Sossusvlei is a large sandy pan surrounded by massive red sand dunes in the Namib Desert. It is believed that the Tsauchab River was drained into the Atlantic Ocean 60,000 years ago. Due to sanding and river cutting off, the entire 50 km to the Atlantic is made up of numerous vleis and thus Sossusvlei dunes came into existence. It is the most prominent sand strip, with large dunes towering more than 300 metres above the ground.
The colours of the sand dunes continually change between sunrise and sunset, providing travellers and photographers with a great opportunity to capture various shades of desert. Another point of interest in the Sossusvlei area is Duwisib Castle, the NamibRand Nature Reserve, the Olive Trail and Sesriem Canyon, where you can go quad biking.
Many people think Sossuvlei is the main point of interest for admiring the red sandy landscape but Deadvlei has proved every traveller wrong. Deadvlei is one of the most photogenic places in Namibia. Here, you’ll find hundreds of black trees that died 600 to 700 years ago due to scarcity of water. The dark shade of the trees on the blue sky and golden dunes creates an amazing backdrop.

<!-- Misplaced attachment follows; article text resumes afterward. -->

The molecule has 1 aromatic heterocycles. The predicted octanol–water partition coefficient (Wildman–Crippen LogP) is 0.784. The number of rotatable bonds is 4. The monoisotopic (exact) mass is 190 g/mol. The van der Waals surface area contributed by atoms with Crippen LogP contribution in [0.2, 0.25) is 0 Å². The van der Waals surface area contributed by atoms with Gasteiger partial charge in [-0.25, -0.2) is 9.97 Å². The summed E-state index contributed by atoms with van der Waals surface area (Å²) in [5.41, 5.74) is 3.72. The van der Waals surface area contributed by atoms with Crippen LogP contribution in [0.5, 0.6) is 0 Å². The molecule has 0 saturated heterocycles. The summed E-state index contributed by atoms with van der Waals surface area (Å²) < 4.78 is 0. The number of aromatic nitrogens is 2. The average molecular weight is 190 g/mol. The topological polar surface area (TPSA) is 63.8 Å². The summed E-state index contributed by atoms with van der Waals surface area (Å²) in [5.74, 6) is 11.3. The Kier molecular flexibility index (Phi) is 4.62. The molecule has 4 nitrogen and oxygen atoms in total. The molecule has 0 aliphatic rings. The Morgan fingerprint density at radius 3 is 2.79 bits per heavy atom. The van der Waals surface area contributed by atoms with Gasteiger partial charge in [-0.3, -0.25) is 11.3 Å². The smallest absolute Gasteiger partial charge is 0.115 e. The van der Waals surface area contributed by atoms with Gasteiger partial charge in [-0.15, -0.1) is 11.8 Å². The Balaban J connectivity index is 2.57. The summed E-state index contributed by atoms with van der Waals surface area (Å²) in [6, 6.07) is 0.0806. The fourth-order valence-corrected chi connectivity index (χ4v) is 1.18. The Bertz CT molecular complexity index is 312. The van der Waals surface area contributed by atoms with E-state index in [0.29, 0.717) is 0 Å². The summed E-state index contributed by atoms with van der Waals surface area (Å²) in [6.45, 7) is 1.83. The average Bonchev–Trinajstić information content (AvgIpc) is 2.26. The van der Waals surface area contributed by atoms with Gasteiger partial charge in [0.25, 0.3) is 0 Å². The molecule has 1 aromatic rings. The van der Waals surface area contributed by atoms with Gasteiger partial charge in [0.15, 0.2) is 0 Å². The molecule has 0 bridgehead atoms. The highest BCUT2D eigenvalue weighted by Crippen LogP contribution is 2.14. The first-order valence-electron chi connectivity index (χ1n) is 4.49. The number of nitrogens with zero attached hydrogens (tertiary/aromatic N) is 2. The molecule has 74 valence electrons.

Although the trees are long gone, the wood does not decompose, thus most iconic shots of Namibia come from this region. Make sure to take your camera ready while visiting this photographic site especially at night due to the Milkyway which looks so mesmerising.
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4. Fish River Canyon